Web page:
Digital Learning and Leading Synthesis Presentation
The journey through the DLL program has been an amazing experience for me. In the past eighteen months, I have experienced authentic learning and have been given the tools to help bring it to my own students. I created and launched an innovation plan to bring blended learning into my classroom and eventually to my campus and district. The presentation below gives a glimpse at each of the courses in the DLL program as well as links to my work. Simply press the green title buttons to navigate through the slides.
Podcast DLL Reflection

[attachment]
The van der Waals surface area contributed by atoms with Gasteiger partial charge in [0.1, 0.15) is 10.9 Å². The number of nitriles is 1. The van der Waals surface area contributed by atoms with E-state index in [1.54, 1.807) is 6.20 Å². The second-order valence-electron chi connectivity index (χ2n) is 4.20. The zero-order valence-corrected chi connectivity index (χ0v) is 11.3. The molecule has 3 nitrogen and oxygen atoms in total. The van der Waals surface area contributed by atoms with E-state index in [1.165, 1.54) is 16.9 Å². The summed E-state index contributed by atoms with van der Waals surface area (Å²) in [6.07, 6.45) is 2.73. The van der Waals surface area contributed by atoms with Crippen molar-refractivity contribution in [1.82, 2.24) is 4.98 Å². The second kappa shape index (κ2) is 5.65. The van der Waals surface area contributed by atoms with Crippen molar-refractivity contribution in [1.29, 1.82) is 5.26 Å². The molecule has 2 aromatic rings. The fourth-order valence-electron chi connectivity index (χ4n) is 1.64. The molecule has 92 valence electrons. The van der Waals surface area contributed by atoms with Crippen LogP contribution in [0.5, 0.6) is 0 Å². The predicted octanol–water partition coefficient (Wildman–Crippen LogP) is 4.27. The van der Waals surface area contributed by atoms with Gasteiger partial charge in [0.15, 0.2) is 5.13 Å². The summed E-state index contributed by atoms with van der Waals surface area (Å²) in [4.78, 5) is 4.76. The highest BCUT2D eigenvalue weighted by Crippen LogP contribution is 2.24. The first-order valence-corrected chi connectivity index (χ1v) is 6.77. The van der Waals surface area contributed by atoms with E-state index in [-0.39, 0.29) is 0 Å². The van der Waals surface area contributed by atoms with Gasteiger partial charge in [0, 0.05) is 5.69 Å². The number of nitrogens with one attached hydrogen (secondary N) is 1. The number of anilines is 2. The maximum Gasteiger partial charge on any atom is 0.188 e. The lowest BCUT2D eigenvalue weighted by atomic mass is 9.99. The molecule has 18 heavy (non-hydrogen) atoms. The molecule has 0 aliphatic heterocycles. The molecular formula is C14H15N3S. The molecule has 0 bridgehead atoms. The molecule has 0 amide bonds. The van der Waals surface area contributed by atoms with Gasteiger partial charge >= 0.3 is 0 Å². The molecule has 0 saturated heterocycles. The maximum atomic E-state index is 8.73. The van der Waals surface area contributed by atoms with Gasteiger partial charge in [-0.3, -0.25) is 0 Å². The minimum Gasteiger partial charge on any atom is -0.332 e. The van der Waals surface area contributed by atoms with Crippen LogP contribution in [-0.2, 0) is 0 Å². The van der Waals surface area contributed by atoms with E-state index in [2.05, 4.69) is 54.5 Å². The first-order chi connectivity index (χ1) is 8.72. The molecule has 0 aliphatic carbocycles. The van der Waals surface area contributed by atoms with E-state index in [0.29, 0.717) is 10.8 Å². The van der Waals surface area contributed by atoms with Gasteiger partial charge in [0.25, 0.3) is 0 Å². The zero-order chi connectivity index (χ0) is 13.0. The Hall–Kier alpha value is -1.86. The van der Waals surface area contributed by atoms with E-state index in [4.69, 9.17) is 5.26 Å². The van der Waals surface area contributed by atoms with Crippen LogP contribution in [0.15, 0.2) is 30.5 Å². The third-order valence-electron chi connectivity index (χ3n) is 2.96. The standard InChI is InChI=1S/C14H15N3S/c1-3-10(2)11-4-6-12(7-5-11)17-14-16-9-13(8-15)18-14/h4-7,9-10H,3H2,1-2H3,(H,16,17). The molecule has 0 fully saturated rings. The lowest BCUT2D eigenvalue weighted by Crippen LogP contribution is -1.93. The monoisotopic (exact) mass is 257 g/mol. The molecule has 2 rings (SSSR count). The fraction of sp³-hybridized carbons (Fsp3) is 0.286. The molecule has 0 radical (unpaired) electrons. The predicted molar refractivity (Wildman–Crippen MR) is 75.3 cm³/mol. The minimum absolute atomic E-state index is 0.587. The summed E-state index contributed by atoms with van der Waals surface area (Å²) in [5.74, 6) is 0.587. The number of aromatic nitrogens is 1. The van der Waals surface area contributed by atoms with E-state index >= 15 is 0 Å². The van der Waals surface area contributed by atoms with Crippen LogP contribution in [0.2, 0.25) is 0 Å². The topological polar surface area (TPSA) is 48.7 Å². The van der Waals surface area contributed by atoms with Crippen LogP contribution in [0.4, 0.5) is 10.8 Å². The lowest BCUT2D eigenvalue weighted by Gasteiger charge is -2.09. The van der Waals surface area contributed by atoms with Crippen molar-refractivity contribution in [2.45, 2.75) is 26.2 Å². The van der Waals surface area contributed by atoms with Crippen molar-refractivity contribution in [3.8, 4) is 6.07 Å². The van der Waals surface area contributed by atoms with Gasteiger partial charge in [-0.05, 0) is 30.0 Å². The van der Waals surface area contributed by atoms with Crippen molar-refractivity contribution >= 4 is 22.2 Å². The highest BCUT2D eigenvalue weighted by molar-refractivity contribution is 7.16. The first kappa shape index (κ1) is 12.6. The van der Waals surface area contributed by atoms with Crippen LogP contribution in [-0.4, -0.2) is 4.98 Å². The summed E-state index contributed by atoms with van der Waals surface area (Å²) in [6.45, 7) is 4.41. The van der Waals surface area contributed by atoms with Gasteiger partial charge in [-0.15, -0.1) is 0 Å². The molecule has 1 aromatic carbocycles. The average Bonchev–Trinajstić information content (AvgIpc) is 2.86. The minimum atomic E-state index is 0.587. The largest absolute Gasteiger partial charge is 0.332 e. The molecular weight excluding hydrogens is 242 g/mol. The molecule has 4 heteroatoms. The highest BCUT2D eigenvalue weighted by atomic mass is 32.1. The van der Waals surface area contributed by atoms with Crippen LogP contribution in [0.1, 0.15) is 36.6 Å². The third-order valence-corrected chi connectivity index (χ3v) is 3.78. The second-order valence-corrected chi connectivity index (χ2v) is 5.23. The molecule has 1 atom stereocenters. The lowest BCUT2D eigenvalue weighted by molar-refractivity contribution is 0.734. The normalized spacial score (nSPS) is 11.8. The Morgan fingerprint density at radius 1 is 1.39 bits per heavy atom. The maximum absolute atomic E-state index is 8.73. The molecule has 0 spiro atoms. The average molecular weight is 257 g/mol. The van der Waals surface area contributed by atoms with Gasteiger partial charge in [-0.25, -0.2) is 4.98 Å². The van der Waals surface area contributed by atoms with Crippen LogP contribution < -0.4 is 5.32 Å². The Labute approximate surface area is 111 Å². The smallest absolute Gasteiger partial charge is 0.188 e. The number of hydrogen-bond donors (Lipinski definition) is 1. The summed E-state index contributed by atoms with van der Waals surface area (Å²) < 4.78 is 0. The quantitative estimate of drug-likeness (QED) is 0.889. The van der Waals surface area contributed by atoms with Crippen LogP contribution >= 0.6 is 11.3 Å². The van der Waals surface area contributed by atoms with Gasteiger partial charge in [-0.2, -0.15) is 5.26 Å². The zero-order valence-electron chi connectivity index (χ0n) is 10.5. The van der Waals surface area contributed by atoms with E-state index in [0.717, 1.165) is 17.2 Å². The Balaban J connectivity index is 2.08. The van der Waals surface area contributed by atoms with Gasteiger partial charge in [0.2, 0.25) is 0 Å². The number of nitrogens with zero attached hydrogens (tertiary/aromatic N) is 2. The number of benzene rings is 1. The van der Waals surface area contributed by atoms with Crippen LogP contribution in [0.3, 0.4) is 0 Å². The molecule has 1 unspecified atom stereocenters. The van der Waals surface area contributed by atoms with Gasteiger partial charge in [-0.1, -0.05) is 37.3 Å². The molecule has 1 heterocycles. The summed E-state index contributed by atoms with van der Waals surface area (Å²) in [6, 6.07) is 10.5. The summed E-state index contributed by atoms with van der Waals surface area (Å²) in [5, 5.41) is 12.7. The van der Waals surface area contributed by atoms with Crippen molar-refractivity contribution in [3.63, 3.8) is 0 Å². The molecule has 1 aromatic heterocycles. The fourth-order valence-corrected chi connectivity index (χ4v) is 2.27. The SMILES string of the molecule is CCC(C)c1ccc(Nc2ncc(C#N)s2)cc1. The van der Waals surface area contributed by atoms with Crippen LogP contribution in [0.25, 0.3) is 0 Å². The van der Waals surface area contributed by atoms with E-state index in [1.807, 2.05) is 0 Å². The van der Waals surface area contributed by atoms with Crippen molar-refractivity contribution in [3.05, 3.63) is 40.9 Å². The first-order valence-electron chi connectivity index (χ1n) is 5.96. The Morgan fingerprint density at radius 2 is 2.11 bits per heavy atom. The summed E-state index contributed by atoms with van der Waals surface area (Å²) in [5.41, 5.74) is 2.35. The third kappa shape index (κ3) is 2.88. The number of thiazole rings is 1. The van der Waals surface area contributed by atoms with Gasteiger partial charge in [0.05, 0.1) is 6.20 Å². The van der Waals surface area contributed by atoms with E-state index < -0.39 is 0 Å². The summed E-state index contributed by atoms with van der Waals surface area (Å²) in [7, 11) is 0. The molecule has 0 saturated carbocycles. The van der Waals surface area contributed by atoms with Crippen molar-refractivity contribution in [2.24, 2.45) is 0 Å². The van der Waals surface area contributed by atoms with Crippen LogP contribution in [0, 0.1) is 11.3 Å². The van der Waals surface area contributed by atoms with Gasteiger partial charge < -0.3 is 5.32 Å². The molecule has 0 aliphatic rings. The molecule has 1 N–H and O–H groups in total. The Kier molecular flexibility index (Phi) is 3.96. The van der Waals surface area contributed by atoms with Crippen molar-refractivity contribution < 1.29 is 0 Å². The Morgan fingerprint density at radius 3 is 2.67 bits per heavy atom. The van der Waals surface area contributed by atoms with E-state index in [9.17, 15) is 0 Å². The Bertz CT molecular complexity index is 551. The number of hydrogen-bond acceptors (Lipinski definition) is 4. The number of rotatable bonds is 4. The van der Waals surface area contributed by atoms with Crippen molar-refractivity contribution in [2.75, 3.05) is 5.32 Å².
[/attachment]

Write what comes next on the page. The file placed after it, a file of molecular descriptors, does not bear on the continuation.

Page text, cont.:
Check out my final thoughts on my DLL journey in my latest podcast episode below.
The Digital Learning and Leading (DLL) program at Lamar University was my first introduction to COVA and CSLE. In my first class in the program, Disruptive Innovation, our assignments and projects did not have explicit instructions for how to complete them and though we had been given basic guidelines and examples, our final products were up to us. This was different from the way I was used to learning. In my experience prior to the DLL program, there were clear expectations of exactly what the work should look like and how it should be presented. My initial reaction to the COVA approach to learning was confusion and apprehension. I had many questions and most involved me wanting those detailed instructions about what type of work I needed to produce to do well in the course. I was anxious to do well, but had no idea what doing well looked like.